Wastefulness Not Corruption, Bane of Nigeria’s Devt And Growth, By Bashir Aboaba Mojeed-Sanni
Wastefulness includes, but not limited to, the flagrant deployment of scarce and limited resources on meaningless and unproductive ventures. It is characterised by excessiveness, idleness, flambouyancy, frivolities, trivialities, over-spending, greed, repetition, tautology, fixation, wanton display of wealth, ostensive riches and many other things that implies one is doing more than necessary.
Without attempting to make this write-up an academic one, the simplest way to identify wastefulness in a society is to ask oneself some basic and pertinent questions. Such as, ‘do I really need two cars?’, ‘why do I need a 6 bedroom duplex when I only have a family of four?’, ‘ do I need more than a TV in my house?’, ‘do I need a second phone?’ what benefit do I derive from consumption of expensive champagne?’ and many other self-appraising questions. It’s said that every human being has corrupt tendencies, but only those able to cut wastages in their lifestyles are able to tame their corrupt tendencies.
I have always questioned Nigerians wastage and frivolous lifestyles. The twin problem confronting Nigeria and Nigerians are wastages and corruption. Corruption is corollary of wastages, simple and short. Like the mythical Yoruba twins folklore, corruption is like ‘Kehinde’, Akehinde gbegbon (the one who came last and becomes the head). Wastefulness is ‘Taiwo’, T’o aiye wo (the one who came first to taste the world). After Nigerians experimented with wastefulness, it paved way for, and entrenched, corruption in our society. Suffice to conclude that without wastages in our lifestyles, there would not be corruption in our society.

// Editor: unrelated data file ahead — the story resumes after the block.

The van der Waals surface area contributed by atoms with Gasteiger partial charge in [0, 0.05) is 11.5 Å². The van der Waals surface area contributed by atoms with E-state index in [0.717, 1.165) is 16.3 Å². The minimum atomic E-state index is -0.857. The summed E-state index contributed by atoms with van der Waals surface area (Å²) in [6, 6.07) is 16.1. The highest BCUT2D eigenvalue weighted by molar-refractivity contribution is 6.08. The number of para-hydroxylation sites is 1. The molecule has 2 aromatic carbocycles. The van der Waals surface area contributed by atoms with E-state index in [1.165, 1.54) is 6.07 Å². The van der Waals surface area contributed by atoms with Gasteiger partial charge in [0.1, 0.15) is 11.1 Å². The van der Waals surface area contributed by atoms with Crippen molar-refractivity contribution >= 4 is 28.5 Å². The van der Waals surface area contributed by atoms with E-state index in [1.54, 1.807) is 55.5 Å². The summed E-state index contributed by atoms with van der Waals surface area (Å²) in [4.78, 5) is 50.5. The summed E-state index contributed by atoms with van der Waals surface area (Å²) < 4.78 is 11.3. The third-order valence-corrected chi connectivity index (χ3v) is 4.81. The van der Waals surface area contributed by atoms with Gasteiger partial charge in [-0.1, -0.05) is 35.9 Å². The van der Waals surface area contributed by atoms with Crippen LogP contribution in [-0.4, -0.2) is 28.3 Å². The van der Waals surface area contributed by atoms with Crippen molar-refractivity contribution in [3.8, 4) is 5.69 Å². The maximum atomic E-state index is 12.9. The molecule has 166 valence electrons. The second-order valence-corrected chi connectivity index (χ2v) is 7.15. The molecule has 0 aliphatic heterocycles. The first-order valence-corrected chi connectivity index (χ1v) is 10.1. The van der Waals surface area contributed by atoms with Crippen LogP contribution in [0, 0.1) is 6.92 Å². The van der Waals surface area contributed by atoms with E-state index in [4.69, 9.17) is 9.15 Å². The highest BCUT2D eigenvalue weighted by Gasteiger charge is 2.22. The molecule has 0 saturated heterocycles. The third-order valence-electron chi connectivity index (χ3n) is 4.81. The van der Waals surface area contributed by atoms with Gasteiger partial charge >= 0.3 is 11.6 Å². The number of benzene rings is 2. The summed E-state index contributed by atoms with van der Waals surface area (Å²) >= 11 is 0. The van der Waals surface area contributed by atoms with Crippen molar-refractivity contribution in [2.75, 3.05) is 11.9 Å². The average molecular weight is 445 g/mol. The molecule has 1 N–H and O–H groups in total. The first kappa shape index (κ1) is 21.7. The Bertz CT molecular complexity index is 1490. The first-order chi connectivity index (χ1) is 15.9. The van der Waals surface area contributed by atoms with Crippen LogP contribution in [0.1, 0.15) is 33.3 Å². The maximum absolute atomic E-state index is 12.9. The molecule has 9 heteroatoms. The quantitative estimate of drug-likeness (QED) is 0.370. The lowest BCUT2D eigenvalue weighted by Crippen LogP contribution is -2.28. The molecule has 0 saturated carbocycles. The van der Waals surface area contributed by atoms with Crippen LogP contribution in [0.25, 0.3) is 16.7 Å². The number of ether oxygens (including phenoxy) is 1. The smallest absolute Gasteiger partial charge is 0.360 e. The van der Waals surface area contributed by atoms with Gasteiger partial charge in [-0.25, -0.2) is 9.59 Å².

Many Nigerians resorted to sharp practices, indiscipline, lies, aggressiveness, corrupt practices to fund and fuel our extravagant, frivolous and wasteful lifestyles. No one is spared in this practice. The super rich spend lavishly without regard for the downtrodden; the middle-class spend beyond their means and earnings without recourse to savings and investment to move them up the ladder, albeit, they paid for it with the total collapse of the middle-class in Nigeria; and the poor too became glutinous whenever they have the rare privilege of access to resources and became docile, lazy and insatiable. They now resent what used to be decent, manual and traditional jobs. Fewer and fewer young men and women wants to be farmer, carpenter, bricklayer, mechanic, tiller, plumber etc. So much that we had to be employing this set of workers from neighbouring countries. They forgot that ‘ole lo ba omo je’ (It is stealing that tarnishes a Child’s image).
Rather, our young able bodied men and women want quick and easy money. Everyone want to participate in musical talents shows with instant million naira gratification, not the kind of talent show that requires sacrifice and training. Everybody wants to win Nairabet jackpot. Every young Nigerian wants to contest and win a political position, few are really interested in learning the art of governance through participation in party politics; all they want is a political appointment.